What Should You Do When the Social Security Administration Says it Paid You Too Much?
(Daviau v. Astrue)
After the initial shock, when you pick yourself up from the floor, what should you do if you get a letter from the Social Security Administration saying that they have paid you too much money by mistake?
Daviau v. Astrue concerns an action filed by Plaintiff Catherine Daviau, who received Social Security Disability Insurance (SSDI) benefits from 1988 to March 1996 and again from October 1996 until 2004. In August 2004, the Social Security Administration (SSA) notified Plaintiff that it was immediately ceasing her benefits payments. Specifically, the SSA indicated that it had continued to pay Plaintiff benefits during a trial work period (TWP) – beneficiaries can work for a nine month period within a 60-month span without losing benefits; currently, the TWP automatically begins in any month in which the person‘s earnings exceed $720 – as well as an extended period of eligibility (EPE), during which the SSA pays benefits to a person whose TWP has expired for every month during a 36-month span in which the person earns below a certain threshold amount ($1,010 in 2012).
The SSA further informed Plaintiff that, according to its calculations, the government should have stopped paying her benefits in April 2002. However, the SSA continued to pay Plaintiff monthly benefits until August 2004, resulting in an overpayment of more than $17,000, which the agency was now seeking to collect. Roughly four months later, the SSA denied Plaintiffs request to waive collection of the alleged overpayment. Following an in-person conference with SSA staff, her waiver request was again denied.
The matter than went before an SSA Administrative Law Judge (ALJ) in an administrative hearing at which Plaintiff appeared without a Social Security disability lawyer. The ALJ found that Plaintiff was “not without fault” in the overpayment and therefore not entitled to waiver.
On appeal, however, the District Court for the Northern District of New York found that the ALJ’s decision was not supported by substantial evidence. In order to successfully seek waiver of a benefits overpayment, a person must show that: 1) the overpayment was not his or her fault; and 2) paying it back would cause the person financial hardship or be unfair for some other reason. In determining the benefits recipient’s fault, the SSA or a reviewing judge should consider any false statements, failure to provide material information or acceptance of a payment that the recipient knew or should have known was incorrect.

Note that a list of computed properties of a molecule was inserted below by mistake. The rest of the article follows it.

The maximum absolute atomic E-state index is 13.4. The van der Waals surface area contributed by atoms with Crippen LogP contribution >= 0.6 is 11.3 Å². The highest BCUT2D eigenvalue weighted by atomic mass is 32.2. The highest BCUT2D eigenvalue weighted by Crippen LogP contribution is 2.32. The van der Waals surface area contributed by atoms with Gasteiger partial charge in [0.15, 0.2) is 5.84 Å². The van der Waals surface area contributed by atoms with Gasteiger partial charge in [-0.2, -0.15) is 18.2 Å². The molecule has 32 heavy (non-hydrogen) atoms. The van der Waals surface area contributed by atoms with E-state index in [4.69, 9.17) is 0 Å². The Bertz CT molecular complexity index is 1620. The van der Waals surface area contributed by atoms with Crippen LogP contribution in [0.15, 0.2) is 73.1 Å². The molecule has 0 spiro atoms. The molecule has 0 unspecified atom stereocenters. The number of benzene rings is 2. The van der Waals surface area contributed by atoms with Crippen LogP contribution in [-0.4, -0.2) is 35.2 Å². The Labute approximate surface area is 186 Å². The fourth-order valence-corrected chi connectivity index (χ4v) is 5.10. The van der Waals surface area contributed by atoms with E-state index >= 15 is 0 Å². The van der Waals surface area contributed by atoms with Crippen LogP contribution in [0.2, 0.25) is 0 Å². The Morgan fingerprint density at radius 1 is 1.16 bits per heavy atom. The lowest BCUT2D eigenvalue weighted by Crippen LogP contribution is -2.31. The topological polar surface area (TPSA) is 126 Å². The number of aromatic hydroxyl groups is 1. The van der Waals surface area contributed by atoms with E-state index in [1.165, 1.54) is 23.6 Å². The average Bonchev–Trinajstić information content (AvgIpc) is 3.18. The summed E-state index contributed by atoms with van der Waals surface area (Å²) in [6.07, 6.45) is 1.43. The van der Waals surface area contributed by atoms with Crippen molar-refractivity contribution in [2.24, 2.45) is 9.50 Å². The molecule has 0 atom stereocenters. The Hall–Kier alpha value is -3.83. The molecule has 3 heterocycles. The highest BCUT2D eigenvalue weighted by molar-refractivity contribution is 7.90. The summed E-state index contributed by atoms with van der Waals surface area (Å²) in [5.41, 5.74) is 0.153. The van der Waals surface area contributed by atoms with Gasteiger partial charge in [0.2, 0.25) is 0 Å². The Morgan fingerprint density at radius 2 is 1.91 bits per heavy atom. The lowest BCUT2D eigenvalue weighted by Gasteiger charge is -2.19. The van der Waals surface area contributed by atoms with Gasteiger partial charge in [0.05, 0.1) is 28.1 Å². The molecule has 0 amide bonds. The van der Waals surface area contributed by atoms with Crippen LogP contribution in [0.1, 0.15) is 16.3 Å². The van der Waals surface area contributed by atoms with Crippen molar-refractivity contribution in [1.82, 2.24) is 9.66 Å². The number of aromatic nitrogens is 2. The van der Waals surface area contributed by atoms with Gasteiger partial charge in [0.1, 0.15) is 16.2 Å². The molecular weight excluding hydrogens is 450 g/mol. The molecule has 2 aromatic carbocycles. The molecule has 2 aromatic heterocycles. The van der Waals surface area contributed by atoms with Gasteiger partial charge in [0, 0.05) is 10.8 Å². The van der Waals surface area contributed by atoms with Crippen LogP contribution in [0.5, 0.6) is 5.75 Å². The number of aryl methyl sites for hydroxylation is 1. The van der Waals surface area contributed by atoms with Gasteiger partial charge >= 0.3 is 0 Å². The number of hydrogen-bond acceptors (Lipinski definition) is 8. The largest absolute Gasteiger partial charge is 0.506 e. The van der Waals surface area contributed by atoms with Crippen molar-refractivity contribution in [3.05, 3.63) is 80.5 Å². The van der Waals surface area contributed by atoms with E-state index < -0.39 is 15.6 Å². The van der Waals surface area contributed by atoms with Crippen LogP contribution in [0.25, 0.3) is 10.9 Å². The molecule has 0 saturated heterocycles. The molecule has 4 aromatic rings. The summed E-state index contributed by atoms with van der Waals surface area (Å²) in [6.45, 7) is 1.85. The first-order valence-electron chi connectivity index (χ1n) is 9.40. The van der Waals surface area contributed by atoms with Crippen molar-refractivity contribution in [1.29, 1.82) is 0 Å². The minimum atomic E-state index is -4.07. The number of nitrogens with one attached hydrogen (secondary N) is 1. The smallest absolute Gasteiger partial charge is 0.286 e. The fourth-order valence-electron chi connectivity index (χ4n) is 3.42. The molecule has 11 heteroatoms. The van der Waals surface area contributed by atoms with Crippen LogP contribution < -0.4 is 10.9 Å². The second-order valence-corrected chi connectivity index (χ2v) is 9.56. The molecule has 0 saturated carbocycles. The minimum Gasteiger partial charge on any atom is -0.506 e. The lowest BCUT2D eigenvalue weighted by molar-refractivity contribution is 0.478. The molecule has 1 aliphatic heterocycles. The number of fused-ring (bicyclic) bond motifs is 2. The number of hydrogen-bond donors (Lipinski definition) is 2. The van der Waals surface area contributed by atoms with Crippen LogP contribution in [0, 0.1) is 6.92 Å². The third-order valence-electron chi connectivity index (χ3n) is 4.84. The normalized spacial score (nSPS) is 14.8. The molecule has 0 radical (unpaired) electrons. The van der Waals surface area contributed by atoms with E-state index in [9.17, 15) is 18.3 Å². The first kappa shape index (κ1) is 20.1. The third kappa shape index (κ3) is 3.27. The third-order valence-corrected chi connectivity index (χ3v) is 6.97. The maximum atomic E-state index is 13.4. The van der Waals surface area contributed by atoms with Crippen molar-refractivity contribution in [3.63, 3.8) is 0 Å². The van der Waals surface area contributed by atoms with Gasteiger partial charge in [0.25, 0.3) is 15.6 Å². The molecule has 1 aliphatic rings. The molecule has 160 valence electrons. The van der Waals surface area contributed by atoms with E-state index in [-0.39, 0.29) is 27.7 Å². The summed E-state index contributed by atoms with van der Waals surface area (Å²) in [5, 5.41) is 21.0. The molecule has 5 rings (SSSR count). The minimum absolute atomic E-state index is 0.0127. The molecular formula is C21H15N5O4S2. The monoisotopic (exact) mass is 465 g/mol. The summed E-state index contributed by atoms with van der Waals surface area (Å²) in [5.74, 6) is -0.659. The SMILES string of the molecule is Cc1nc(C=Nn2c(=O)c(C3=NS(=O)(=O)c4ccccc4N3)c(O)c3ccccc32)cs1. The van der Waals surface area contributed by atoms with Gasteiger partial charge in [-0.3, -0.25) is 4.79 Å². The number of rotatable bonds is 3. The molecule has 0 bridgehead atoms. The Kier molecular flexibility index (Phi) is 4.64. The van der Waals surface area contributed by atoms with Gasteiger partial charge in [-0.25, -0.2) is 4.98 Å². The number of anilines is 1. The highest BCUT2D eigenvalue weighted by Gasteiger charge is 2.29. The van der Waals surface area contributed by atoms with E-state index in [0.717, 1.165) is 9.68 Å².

In this case, according to the court, Plaintiff reasonably relied on information from SSA staff indicating that she remained eligible for benefits, despite her work activity. SSA regulations provide that “[w]here an individual . . . accepts [an] overpayment because of reliance on erroneous information from an official source within the Social Security Administration . . . with respect to the interpretation of a pertinent provision of the Social Security Act or regulations pertaining thereto,. . . such individual, in accepting such overpayment, will be deemed to be `without fault'”.
Plaintiff stated both in her waiver request and at the administrative hearing that she was in regular communication with the SSA in person as well as via phone and letter and that during these conversations SSA staff “stated that they will let me know when I am no longer entitled to benefits.” Plaintiff further stated that when the SSA finally told her she was not entitled to benefits, it also told her that she was overpaid, yet still continued putting checks in her account. As the ALJ made no determination regarding Plaintiff’s credibility on this matter, there was no support for ignoring her statements, the court ruled. As a result, the court reversed the ALJ’s decision and remanded the case for further proceedings.
The court’s ruling does not necessarily mean that Plaintiff will be given a waiver, only that the case goes back to the ALJ. A person facing an overpayment action by the SSA should consult an experienced disability attorney who understands the laws and regulations concerning overpayment and can assist in filing a waiver request and appeal, if necessary.